To be honest, the lack of images in this post is due to one main reason: I’ve been spending my time learning to master the flight part to the point it’s intuitive before splitting my brain into two looking for things to shoot. My ultimate objective remains shooting stills, in addition to simply enjoying flying – which I think will get much better once the VR goggles are available. The little fiddling I have done with the capture part has made a few things clear, though: it’s works great for video, and footage is pretty good; the camera is nothing to shout about, though. Unfortunately, payload limitations restrict size which in turn affect the largest optics/sensor etc. that can be carried; my Mavic’s camera is a bit soft towards the corners, which is to be expected (you don’t see this so much in video mode). There are also severe limitations on resolution and dynamic range: what were you expecting from a cameraphone sensor?
Those are easily solved by the old ‘more better’ method; the most annoying thing for me is that I can’t rotate the gimbal 90deg to shoot vertical orientation images; all compositions must be landscape, which of course does not happen in still photography! Basically: I’d like full roll control over the gimbal. And this isn’t going to be solved by going to the bigger drone; its gimbal can be operated independently off a second controller, but the camera still cannot turn to portrait orientation.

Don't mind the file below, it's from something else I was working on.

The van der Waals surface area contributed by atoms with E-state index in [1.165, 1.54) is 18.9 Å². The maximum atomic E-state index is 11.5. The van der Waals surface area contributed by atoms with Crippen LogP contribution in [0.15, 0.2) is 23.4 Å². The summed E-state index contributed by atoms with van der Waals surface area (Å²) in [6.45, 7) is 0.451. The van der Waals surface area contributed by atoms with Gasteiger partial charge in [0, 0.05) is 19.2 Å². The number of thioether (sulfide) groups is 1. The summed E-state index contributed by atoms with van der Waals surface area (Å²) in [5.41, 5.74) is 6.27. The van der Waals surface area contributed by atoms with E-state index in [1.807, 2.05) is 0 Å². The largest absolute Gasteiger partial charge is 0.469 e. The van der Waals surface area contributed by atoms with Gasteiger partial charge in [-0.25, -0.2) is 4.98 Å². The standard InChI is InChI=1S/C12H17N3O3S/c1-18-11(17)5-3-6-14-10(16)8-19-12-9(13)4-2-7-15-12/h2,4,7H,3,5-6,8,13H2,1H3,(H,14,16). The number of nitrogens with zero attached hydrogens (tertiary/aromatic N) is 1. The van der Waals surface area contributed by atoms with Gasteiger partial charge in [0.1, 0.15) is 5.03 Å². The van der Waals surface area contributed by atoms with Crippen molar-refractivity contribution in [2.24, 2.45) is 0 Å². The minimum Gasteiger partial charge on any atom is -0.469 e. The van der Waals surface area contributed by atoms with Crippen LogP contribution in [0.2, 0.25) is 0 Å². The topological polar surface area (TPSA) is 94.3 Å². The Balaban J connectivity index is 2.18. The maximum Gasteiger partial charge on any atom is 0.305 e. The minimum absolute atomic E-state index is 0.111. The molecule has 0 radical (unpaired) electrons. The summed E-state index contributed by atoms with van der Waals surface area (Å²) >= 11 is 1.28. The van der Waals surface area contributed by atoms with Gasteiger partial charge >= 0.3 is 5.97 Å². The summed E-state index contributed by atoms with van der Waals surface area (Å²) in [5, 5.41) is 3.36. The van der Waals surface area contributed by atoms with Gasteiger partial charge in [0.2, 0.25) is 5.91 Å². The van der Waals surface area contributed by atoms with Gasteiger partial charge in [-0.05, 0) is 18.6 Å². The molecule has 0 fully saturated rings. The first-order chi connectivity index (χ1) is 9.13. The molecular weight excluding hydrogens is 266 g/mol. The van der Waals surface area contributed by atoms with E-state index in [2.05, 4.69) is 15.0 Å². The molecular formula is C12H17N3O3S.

A few more practical observations to close: it doesn’t work so well indoors, because of air currents bouncing around, because of the anti-collision systems limiting how close you can fly to objects, and because there’s obviously no GPS signal which means no holding position (something that the computer does incredibly well, making a lot of thrust changes to hover even in surprisingly heavy winds). Batteries last about 25min or a little more; I’ve been limiting my flights to 15min to have some return to home reserve in case it has to fly upwind. The drone also has a lot of other features including flying a predetermined path; auto return-to home; object tracking; tripod mode for long exposures. I’ve yet to try these, but it’s in the plan. Stay tuned for future instalments in this series…one day I might even fly the M600 combination carrying the H6D-100… MT